A novel Pd-based electro-Fenton (E-Fenton) process has recently been developed to transform organic contaminants in groundwater. However, it only produces H2O2 and requires addition of Fe2+. In this study, an innovative approach is developed to effectively regulate the generation of Fe2+ from an iron cathode in a three-electrode system in addition to H2O2 production. The Fe2+ is then used for the Pd-catalytic transformation of methyl tert-butyl ether (MTBE) in groundwater. Results from batch experiments suggest Fe2+ accumulation follows pseudo-first-order kinetics with rate quantitatively regulated by current and pH, and MTBE can be completely transformed. In a specially configured three-electrode column using iron as the first cathode, the localized acidic conditions develop automatically in the iron cathode and Pd zone by partitioning the current between the two cathodes, leading to controllable generation of Fe2+ and H2O2. Effects of electrolyte concentrations and types as well as humic acid on MTBE transformation are slight. The stable transformation (∼70%) in a long-term study (20 days) suggests this improved Pd-based E-Fenton process is sustainable to produce Fe2+, H2O2, and appropriate pH conditions simultaneously for transforming organic contaminants. This study presents a new concept of generating Fe2+ from an iron cathode for the processes requiring Fe2+.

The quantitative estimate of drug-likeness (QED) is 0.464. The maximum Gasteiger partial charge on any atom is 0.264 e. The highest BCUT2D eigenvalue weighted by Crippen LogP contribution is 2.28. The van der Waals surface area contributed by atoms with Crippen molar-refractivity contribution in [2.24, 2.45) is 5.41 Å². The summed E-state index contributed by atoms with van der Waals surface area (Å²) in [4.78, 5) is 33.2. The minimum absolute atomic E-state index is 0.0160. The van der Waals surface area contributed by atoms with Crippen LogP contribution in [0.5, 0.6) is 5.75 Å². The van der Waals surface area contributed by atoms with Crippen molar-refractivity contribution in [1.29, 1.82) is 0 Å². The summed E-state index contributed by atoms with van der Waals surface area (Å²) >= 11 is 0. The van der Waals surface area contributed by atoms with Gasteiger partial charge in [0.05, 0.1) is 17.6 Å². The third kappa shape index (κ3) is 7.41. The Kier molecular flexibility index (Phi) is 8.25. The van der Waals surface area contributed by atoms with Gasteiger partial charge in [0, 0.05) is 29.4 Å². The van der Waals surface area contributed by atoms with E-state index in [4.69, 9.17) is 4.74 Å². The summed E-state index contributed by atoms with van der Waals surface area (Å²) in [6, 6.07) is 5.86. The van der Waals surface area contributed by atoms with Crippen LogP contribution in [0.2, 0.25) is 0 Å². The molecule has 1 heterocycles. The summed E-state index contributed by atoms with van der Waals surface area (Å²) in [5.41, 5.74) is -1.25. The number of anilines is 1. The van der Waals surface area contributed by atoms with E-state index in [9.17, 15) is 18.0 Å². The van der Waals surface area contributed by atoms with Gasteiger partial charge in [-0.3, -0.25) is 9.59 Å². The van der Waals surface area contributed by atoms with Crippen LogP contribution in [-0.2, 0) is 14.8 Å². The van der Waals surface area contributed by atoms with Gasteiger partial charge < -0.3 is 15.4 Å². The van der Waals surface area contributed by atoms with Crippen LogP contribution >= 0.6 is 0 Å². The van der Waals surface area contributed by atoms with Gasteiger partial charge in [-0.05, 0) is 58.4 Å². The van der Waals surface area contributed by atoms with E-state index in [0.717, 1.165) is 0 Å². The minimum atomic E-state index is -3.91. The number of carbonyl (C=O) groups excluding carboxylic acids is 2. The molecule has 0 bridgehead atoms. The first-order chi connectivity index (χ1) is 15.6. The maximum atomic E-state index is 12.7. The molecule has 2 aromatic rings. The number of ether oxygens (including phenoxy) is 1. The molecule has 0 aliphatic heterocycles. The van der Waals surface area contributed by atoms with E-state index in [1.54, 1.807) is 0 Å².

ASJC Scopus subject areas
- Environmental Chemistry